Ragas & Time:


According to Indo Pak ancient theory, the musician's task in exploring mood is made easier if the performance takes place at the time and in the atmosphere appropriate to the raga. So if a raga that embodies the atmosphere of spring is played in spring it will be more effective than if it were played in winter. Play some classical sounding music and try to see if any particular Raga thrills you.  Anything that turns you off completely?  Play instrumental or light classical music at first before embarking on a heavy-duty vocal piece. Is there a piece that moves you? Puts you in a sublime or inspiring mood. Another aspect of the raga is the appropriate distribution in time during the 24 hours of the day for its performance, i.e. the time of the day denotes the raga sung at a particular time. Ragas are also allotted a particular time space in the cycle of the day. 


Time based ragas are divided into four types:


1.      Twilight raga when the notes re and da are used such as Raga Marwa and Poorvi.

2.      Mid-day and Mid-night ragas that include the notes ga and ni (komal).

3.      Ragas for the first quarter of the morning and night that include the notes re, ga, da and ni


4.      For the last quarter of the day and night, the raga includes the notes Sa, ma and Pa.


The entire ragas are divided into two groups:

  1. Poorvi Ragas

  2. Uttar Ragas


The Poorvi Raga is sung between 12 noon and 12 midnight.  The Uttar Raga is sung between 12 midnights and 12 noons. The variations on the dominant or “King” note helps a person to find out why certain raga are being sung at certain times. This raga classification is about 500 years old and it takes us to Mughals era. The beauty of the raga will not be spoiled by the time of the day it is sung. It is the psychological association with the time that goes with the mood of the raga. The object of a raga is to express a certain emotional mood and sentiment without any reference to time and season. For a student of classical music, this classification may give an idea as to how to base his reasons for the traditional usage of raga.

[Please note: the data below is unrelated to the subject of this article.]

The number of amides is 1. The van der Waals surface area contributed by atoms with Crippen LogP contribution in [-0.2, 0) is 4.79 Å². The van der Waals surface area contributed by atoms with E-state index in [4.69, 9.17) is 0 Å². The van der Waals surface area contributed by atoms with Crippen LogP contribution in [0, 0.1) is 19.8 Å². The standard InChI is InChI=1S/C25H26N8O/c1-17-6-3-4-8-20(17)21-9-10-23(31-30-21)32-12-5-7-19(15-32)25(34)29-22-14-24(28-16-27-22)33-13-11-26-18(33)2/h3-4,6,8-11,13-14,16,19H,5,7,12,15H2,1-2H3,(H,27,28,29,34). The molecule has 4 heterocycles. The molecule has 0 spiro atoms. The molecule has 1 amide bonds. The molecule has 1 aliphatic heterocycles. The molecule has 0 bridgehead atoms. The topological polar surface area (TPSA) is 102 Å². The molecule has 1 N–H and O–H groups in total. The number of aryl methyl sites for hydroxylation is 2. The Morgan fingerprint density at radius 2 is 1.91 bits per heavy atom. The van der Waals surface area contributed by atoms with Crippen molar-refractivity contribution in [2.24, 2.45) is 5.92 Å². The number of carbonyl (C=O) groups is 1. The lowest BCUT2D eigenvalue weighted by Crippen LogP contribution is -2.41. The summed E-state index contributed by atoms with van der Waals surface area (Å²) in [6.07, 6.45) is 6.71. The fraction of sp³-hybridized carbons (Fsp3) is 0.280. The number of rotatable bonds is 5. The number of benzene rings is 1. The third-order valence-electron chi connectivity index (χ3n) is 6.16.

Classification of Ragas under five principals: 

  • Hindol,    (There are also five ragnis for each class)

  • Deepak,

  • Megh, 

  • Shri, 

  • Maulkauns,

From these five ragas, other ragas are derived. The first derivatives of the ragas are called raganis, and each of the five ragas has five raganis under them. There are 25 raganis for the above five ragas. Raganis are female and raga is male. You can guess raganis and raga from the name of the ragas.  Further derivatives from these raga and raginis resulted in attaching to each principal raga 16 secondary derivatives known as upa-raga and upa-raganis.  Every raga has a fixed number of komal (soft) or tiver (sharp) notes, from which the thaat can be recognized. In other words, a certain arrangement of the 7 notes with the change of komal and tiver is called a thaat.


Facts About Ragas: 


It took a long time for music to come to the form found in present-day India. The most important advance in music was made between the 14th and 18th centuries. During this period, the music sung in the north came in contact with Persian music and absorbed it, through the Pathans and the Mughals. It is then that two schools of music resulted, the Hindustani and the Carnatic. Hindustani music adopted a scale of natural notes and Carnatic music retained the traditional octave. During this period, different styles of classical compositions such as Dhrupad, Dhamar, Khayal, etc. were contributed to Hindustani music.